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The Taiga performance team takes their fully electric Nomad Utility Snowmobile out on the trail in Saint-Faustin-Lac-Carre, Que., on March 2.Christinne Muschi/The Globe and Mail

Taiga Motors Corp. TAIG-T is trying to secure a lifeline from two key investors as the Canadian maker of electric snowmobiles and personal watercraft acknowledges it is in “serious financial difficulty” and has almost run out of cash.

The manufacturer said Friday that it intends to raise $40.2-million through a private placement of secured convertible debentures negotiated with Northern Private Capital (NPC), its largest shareholder, and Investissement Québec (IQ), the Quebec government’s investment arm. NPC will subscribe for $25.2-million while IQ will take $15-million.

Taiga said it has applied to the Toronto Stock Exchange for an exemption to rules requiring shareholder approval of various elements of the private offering on the basis that it is in “serious financial difficulty” and needs the money “immediately” for working capital and general corporate purposes. It says there is no time to hold a meeting of shareholders.

Led by founder and chief executive Samuel Bruneau, Montreal-based Taiga is trying to revolutionize the powersports industry with its all-electric vehicles – bringing an environmental sensibility to a sector historically hooked on loud revving engines.

Two models are currently being manufactured and shipped out to buyers as Taiga scrambles to scale up its production in the wake of serious manufacturing challenges, including what the company says was the failure by certain suppliers to deliver on contracts.

Taiga on Friday disclosed preliminary fourth-quarter results showing it managed to build and deliver 104 vehicles for all of 2022, and had $8.3-million of cash at the end of February. It has been burning through cash at a rate of about $15-million to $20-million a quarter, nearly depleting the $125.5-million it had on hand in June, 2021, after its initial public offering.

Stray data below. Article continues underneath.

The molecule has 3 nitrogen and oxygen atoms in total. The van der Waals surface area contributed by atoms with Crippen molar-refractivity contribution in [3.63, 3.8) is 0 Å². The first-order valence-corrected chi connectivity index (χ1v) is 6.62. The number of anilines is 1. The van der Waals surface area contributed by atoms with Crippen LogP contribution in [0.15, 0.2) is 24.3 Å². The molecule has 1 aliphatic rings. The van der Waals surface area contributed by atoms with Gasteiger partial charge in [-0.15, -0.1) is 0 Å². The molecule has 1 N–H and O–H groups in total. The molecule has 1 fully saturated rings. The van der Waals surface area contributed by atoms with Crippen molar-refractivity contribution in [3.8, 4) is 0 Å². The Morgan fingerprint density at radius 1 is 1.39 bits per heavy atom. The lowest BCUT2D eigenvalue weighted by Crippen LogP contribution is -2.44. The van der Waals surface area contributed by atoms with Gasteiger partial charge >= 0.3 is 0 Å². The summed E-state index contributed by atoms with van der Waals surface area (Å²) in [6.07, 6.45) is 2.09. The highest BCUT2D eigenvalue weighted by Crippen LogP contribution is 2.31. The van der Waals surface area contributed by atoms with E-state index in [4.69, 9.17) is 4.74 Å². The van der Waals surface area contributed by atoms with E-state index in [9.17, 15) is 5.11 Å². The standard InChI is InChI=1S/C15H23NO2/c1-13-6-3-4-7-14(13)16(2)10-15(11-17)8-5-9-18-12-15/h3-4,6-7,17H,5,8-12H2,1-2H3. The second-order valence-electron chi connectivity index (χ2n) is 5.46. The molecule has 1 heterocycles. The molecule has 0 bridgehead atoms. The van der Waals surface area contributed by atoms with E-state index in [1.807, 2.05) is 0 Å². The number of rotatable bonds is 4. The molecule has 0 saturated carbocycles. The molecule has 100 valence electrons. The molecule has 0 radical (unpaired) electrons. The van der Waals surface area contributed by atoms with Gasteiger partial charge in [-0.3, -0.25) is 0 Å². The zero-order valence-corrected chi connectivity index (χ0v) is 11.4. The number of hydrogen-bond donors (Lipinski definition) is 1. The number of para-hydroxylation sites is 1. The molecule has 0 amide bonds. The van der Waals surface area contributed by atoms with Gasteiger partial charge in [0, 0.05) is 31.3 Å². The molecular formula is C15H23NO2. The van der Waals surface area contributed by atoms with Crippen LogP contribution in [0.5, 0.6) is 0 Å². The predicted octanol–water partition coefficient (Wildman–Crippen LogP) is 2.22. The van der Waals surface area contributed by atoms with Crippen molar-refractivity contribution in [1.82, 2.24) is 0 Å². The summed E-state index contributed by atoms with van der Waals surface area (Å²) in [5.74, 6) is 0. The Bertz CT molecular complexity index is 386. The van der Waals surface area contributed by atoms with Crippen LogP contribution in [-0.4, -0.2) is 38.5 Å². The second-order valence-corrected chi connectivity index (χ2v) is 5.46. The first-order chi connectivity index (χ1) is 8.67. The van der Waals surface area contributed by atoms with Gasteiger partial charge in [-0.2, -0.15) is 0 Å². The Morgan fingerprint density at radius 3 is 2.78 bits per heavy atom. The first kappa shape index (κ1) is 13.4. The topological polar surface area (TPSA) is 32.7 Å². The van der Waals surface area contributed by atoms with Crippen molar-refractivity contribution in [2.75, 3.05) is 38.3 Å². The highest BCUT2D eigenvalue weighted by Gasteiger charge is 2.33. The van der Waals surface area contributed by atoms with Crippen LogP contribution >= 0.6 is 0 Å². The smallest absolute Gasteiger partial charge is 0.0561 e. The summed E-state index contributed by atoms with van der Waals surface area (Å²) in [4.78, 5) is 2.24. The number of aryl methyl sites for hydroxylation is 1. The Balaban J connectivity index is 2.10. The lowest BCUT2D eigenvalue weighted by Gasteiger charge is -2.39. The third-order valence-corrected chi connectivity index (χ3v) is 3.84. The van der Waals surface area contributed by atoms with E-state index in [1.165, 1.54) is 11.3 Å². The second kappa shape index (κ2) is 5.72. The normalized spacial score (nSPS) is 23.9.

“We believe Taiga’s first-mover advantage in electrification will enable it to become the leader in the rapidly growing electric-powersports industry in the coming years,” NPC co-founder and chief executive Andrew Lapham said in a statement. Investissement Québec CEO Guy LeBlanc said IQ is keen on backing “the development and influence of a world-class player.”

Convertible debt, which offers investors the opportunity to convert their debt into equity under predetermined terms, is often used by companies in their early stage of growth when they don’t have an extensive credit history. Taiga has been a public company for about two years.

The debentures are due at the end of March, 2028, and carry an interest rate of 10 per cent. Taiga said it granted Toronto-based NPC an option to subscribe to another debenture of up to $5-million on the same terms while IQ has also made a commitment to invest further.

Both investors will get seats on Taiga’s seven-member board as a result of the investment, Taiga said. Mr. Lapham and two other directors named by NPC will join the board while Marc Fortin will join as IQ’s nominee, the manufacturer said. Four existing directors will step down once the investment is completed, Taiga said.

Depending on what the two institutional investors decide to do in exercising their conversion and option rights, NPC could end up with a ownership position in Taiga of as much as 40 per cent. For its part, IQ could wind up with a stake of 24 per cent.

Taiga said it applied to the TSX to list a total of 25.3 million common shares potentially issuable in connection with the private placement. That works out to a maximum dilution of 79.5 per cent based on the 31.8 million shares currently issued and outstanding.

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